1. Welcome Hearth.com Guests and Visitors - Please enjoy our forums!
    Hearth.com GOLD Sponsors who help bring the site content to you:
    Hearthstone Soapstone and Cast-Iron stoves( Wood, Gas or Pellet Stoves and Inserts)

Splitting Green VS Dry?

Post in 'The Wood Shed' started by Mr A, Mar 29, 2012.

Thread Status:
Not open for further replies.
  1. Mr A

    Mr A Minister of Fire

    Joined:
    Nov 18, 2011
    Messages:
    597
    Loc:
    N. California
    Are some species easier to split green vs dry? I'm looking at some splitter reviews and the question is always "will it split a knotty green log?" Before I have recently got myself into burning I had helped out with some eucalyptus and doug fir trees. Both split well wet, but a dry eucalyptus was indestructible. I would think a dry hardwood will be harder to split dry?

    Helpful Sponsor Ads!





  2. onetracker

    onetracker Minister of Fire

    Joined:
    Aug 11, 2011
    Messages:
    592
    Loc:
    rondout valley ny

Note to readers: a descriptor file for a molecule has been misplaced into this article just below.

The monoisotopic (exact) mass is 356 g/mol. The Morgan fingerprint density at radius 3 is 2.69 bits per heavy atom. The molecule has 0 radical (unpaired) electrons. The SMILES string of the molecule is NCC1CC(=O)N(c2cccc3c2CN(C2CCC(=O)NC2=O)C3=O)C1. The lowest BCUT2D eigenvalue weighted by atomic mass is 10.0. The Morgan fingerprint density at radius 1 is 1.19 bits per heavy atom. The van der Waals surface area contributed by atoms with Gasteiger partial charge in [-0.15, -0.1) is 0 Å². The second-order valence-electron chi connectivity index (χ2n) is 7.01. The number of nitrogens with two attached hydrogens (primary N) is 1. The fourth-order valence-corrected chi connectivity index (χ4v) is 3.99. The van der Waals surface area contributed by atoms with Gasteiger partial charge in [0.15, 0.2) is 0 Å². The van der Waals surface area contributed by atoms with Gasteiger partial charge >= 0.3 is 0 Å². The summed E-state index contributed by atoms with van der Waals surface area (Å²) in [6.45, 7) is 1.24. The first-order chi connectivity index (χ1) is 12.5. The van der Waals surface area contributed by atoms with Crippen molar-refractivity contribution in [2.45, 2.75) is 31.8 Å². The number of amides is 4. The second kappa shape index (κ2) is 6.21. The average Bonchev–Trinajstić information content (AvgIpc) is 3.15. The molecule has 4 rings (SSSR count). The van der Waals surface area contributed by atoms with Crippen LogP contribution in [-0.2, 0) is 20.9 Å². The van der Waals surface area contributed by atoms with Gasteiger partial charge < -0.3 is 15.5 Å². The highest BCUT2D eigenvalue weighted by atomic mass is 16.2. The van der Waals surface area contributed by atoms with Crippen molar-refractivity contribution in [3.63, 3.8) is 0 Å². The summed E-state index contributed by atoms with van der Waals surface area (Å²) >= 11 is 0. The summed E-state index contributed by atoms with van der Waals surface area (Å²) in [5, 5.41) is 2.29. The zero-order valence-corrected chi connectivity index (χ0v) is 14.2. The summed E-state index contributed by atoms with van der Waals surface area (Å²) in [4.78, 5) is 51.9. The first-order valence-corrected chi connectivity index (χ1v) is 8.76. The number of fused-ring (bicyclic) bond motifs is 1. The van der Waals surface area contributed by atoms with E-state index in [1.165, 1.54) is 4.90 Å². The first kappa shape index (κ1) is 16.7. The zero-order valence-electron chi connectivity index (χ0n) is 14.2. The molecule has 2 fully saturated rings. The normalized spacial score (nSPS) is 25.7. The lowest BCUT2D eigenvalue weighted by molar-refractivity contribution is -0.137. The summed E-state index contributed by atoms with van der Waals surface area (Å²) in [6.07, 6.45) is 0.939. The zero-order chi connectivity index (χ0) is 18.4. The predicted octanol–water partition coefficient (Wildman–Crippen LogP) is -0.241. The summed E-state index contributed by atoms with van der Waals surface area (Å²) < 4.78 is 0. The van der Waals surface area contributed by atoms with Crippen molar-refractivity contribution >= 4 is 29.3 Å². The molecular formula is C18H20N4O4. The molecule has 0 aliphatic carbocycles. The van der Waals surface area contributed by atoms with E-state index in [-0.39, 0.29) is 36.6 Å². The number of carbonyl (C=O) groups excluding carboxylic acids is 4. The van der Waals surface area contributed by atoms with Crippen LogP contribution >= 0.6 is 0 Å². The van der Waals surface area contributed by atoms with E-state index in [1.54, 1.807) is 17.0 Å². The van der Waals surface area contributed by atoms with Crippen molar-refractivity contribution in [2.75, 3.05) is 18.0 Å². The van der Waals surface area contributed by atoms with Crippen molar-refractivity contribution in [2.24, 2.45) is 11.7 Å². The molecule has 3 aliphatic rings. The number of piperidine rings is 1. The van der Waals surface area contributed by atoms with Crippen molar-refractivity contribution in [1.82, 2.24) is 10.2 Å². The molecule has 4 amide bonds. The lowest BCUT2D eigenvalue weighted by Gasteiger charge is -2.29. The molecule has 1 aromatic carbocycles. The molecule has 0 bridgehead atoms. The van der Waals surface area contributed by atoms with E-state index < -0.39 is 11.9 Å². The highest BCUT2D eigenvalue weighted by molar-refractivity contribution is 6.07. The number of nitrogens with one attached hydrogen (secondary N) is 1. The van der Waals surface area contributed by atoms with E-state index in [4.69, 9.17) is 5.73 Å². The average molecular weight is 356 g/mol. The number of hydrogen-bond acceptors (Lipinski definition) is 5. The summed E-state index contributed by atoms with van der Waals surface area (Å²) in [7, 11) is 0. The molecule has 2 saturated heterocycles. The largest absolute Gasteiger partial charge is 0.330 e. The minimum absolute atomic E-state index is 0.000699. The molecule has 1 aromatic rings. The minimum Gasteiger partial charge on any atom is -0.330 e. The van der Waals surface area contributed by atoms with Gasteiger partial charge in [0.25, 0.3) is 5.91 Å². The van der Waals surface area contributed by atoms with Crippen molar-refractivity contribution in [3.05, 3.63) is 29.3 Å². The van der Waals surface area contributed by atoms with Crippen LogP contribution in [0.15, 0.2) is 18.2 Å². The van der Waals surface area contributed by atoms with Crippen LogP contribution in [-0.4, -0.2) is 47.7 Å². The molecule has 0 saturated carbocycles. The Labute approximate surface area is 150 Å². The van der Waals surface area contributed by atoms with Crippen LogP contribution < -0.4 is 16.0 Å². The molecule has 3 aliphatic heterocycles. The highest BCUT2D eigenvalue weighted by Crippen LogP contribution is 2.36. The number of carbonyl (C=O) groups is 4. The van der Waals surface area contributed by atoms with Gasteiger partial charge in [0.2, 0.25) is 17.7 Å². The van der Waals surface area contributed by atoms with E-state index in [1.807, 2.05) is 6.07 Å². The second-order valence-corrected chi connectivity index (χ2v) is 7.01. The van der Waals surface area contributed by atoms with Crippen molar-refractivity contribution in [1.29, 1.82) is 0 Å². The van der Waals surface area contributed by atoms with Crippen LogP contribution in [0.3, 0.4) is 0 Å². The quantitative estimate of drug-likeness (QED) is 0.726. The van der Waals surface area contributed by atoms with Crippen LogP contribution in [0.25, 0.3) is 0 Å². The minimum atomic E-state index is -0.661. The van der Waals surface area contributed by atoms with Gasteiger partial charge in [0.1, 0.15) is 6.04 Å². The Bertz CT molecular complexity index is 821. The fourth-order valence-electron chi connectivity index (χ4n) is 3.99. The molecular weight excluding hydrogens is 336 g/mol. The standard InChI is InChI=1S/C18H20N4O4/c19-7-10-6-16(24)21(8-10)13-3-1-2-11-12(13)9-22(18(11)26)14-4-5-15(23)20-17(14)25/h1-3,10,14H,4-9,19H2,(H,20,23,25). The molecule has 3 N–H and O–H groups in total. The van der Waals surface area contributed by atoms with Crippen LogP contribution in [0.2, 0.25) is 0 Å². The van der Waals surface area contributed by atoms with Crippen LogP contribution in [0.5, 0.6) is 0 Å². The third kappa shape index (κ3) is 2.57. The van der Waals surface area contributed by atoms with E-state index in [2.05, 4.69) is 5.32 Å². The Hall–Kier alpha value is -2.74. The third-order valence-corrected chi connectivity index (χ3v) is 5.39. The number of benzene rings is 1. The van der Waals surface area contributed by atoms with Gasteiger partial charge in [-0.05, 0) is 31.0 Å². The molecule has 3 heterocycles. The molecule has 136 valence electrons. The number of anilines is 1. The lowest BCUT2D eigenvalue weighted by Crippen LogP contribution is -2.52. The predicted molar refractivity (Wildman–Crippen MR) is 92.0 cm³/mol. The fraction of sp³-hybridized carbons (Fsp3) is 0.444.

yeah there have been some insightful posts on this already if you search around a bit. personal experience is always prefrered to hear-say. and its an important thing to know so we're not working against mama nature. plus i see you're in CA so we're gonna have different options. sure love burning that madrone when i was out there.

    all bets are off when the wood is knotty or stringy

    sugar maple/cherry/hickory - brutal when green and a snap when dry
    red oak - easy when fresh cut then a bear after a few days/weeks...then easy as pie after it dries a bit
    red maple - easy/easy
    ash - had fresh-cut white ash that i simply could not split and other trees that split green just fine. easy when dry.

    etc....

    onetracker
  3. seeyal8r

    seeyal8r Feeling the Heat

    Joined:
    Jan 20, 2011
    Messages:
    272
    Loc:
    North Central Oklahoma
    Oak splits, IMHO, easier green. When its dry it builds up a bunch of pressure and then pops all at once. It is easier to wrestle the logs around once they are dry though just because they can weigh 20% or more less. But of course they dry faster already split. I like to get stuff css as soon as I cut it so its not laying around. So if I cut some standing dead or some green they get split as soon as I get em.
  4. jackatc1

    jackatc1 Burning Hunk

    Joined:
    Aug 15, 2011
    Messages:
    197
    Loc:
    Port Crane ny
    If forced to choose,I vote for green fresh cut. Including shagbark hickory.

    Iam talking maul and wedge,hydraulic splitter is not an issue.
  5. zzr7ky

    zzr7ky Minister of Fire

    Joined:
    Jun 12, 2006